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Femoral impaction grafting requires vigorous impaction to obtain adequate stability without risk of fracture, but the force of impaction has not been determined. We determined this threshold force in a preliminary study using animal femurs.
Adult sow femurs were used because of their morphological similarity to human femurs in revision hip arthroplasty. 35 sow femurs were impacted with morselized bone chips and an increasing force was applied until the femur fractured. This allowed a threshold force to be established. 5 other femurs were impacted to this force and an Exeter stem was cemented into the neomedullary canal. A 28-mm Exeter head was attached and loaded by direct contact with a hydraulic testing machine. Axial cyclic loading was performed and the position sensor of the hydraulic testing machine measured the prosthetic head subsidence.
29 tests were completed successfully. The threshold force was found to be 4 kN. There was no statistically significant correlation between the load at fracture and the cortex-to-canal ratio or the bone mineral density. Following impaction with a maximum force of 4 kN, the average axial subsidence was 0.28 mm.
We achieved a stable construct without fracture. Further studies using human cadaveric femurs should be done to determine the threshold force required for femoral impaction grafting in revision hip surgery.
The use of impaction grafting in total hip arthroplasty was first introduced by Slooff et al. (1984) for restoring bone stock loss in the acetabulum. Small cavities in the acetabulum are first filled, and then the whole socket is filled layer by layer with bone chips impacted with increasing-sized impactors and a hammer. If this procedure is used correctly, a stable layer of graft will result. A modification of the technique for the femoral side was described by Gie et al. (1993). This technique involves adding morselized fresh frozen allograft into the femoral canal and packing the graft tightly into the femoral canal to fill the defects. Impactors, which are attached to a sliding hammer, are used to vigorously impact the bone graft. There are various sizes of distal and proximal impactors. Using these impactors, a neo-medullary canal is created fitting the stem to be inserted.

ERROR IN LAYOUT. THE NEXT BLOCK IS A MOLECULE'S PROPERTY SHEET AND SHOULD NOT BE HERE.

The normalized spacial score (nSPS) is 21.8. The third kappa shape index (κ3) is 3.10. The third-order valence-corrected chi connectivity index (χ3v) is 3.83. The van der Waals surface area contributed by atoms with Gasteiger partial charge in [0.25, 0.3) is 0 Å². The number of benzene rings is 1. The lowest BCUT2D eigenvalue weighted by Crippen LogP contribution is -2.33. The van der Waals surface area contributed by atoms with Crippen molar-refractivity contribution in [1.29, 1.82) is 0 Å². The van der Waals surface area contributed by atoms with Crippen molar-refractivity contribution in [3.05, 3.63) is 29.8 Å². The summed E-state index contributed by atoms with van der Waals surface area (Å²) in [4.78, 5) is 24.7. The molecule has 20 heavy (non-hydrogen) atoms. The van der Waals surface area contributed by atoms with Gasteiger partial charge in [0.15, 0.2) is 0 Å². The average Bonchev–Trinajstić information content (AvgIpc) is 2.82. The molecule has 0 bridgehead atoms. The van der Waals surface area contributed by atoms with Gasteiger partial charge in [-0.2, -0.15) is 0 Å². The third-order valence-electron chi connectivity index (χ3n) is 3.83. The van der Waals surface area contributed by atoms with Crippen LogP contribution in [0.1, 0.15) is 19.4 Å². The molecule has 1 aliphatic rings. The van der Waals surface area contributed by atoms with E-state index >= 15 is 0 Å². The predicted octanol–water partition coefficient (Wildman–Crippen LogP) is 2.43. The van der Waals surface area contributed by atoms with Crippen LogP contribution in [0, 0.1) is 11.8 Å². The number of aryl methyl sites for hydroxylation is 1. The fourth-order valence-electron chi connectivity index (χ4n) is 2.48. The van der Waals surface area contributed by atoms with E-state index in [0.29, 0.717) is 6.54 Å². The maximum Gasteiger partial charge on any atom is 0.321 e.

Evidence of revascularization, retrabeculation, and recorticalization of impacted allograft has been shown using bone scintigraphies (Tokgozoglu et al. 2000) and radiographs (Gie et al. 1993, Linder 2000, van Biezen et al. 2000). Histological studies in animals (Schreurs et al. 1994) and humans (Ling et al. 1993, Ullmark and Linder 1998) have supported radiological studies by showing graft revascularization and remodeling. Ullmark and Linder (1998) showed that revascularization had proceeded to the cement surface in most areas in a femur retrieved 6 months after impaction grafting with morselized allograft.
Results to date are promising, with improvement in hip and pain scores and radiological signs of retrabeculation (Flugsrud et al. 2000, Schreurs et al. 2006). However, there still remains concern about the high rate of complications, especially fractures of the femur. Extramedullary augmentation with a strut graft or plate is used when there is concern regarding large cortical defects. Although their use has been shown to be advantageous, the risk of fracture remains. Furthermore, unacceptably high rates of subsidence have been reported (Eldridge et al. 1997, Masterson et al. 1997), indicating inadequate impaction of the bone chips. Increasing the impaction force will increase graft stability. However, the vigorous process of impaction grafting has been reported to result in femoral fractures with rates as high as 16% (Masterson et al. 1997, Leopold et al. 1999, Knight and Helming 2000, Pekkarinen et al. 2000). This is perhaps because the bone graft is impacted manually with a sliding hammer without any guidance as to the optimal magnitude of the impaction force.